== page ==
Donny Culver loves his sting ray, "Miss Piggy."
"They just get to be your pets," said Culver, co-owner of the Sea Life Encounters of America exhibit at the North Dakota State Fair in Minot. "They're just as friendly as puppies."
Miss Piggy, so named because she eats so much shrimp, is one of nine stingrays on display at the exhibit. Culver knows when she's feeling right because her color changes depending upon her condition. The lighter her color is, the happier she is. She can expect to live up to 10 years in captivity, said Culver, who strives to keep the conditions optimal for the creatures, no matter where they're on display.
Abby Guffey, 10, Minot, pets a stingray on Friday at the Sea Life Encounters of the America exhibit at the North Dakota State Fair.
Jared Culver shows visitors a horseshoe crab during the Sea Life Encounters of America exhibit.
People are allowed to touch the creatures, which look flat as a pancake, because their barbs have been clipped. Culver said the cownose and Atlantic stingrays in the exhibit live in the waters along the Gulf Coast and the Jersey Shore, all the way up to Brazil. They are distantly related to sharks.
Another of the stingrays is named Speedy because it moves faster than the others.
There is also a horseshoe crab in the exhibit. Culver explains to audiences that the crab's blood is blue and the species has been used in scientific experiments that might help provide treatments for cancer and Alzheimer's disease.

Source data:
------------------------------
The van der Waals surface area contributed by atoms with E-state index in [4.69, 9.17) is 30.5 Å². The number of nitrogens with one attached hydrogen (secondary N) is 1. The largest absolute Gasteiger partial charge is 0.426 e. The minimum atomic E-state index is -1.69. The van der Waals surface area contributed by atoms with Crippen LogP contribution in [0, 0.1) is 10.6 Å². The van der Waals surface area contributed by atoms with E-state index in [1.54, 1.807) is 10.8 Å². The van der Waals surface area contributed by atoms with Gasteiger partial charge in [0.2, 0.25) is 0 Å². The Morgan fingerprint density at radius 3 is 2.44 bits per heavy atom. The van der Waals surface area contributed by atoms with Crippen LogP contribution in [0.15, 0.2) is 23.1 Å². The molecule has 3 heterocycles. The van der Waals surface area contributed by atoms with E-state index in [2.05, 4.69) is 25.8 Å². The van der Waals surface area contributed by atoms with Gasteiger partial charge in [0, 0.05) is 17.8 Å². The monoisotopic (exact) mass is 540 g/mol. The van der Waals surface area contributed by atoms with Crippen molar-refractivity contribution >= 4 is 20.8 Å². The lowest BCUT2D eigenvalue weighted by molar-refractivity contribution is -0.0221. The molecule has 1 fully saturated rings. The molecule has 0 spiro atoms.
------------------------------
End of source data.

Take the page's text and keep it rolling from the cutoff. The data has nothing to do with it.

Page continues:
Culver, who co-owns the exhibit with his brother, Joe Culver, said the stingers would be safe to touch even if they still had their barbs. He said they only sting when they feel threatened, as when someone steps on them by accident. The resulting sting can be painful but will not be fatal. Australian Steve Irwin's 2006 death after being pierced in the chest with a stingray barb while filming an underwater documentary was a tragic fluke accident, said Culver. He said the stingray toxin is not fatal, unless the person is allergic.
"Ninety percent of injuries are from the ankle down," said Culver, explaining that people should "shuffle" when they walk in the ocean, rather than walking. That way they can nudge a stingray aside and won't be stung.
The Culvers decided to start their exhibit seven years ago, inspired after they saw that a Nashville, Tenn., restaurant had installed an observation tank and let people touch the sea creatures. The Culvers thought it would be a great idea to start a traveling exhibit. They are now based in Casa Grande, Ariz., but are on the road up to 10 months per year.
Culver said they now take the traveling Sea Life Encounters exhibit all over the country, exhibiting at fairs as well as at schools and nature centers. This is their first time at the North Dakota State Fair.
"We've had an absolutely wonderful reception in Minot," said Culver, who said people have been visiting the exhibit nonstop since the first day of the fair. He said he really enjoys seeing the reaction of kids from landlocked North Dakota to the sea creatures.
The Sea Life Encounters exhibit is free. The exhibit will continue today from noon to 8 p.m. at Free Stage I.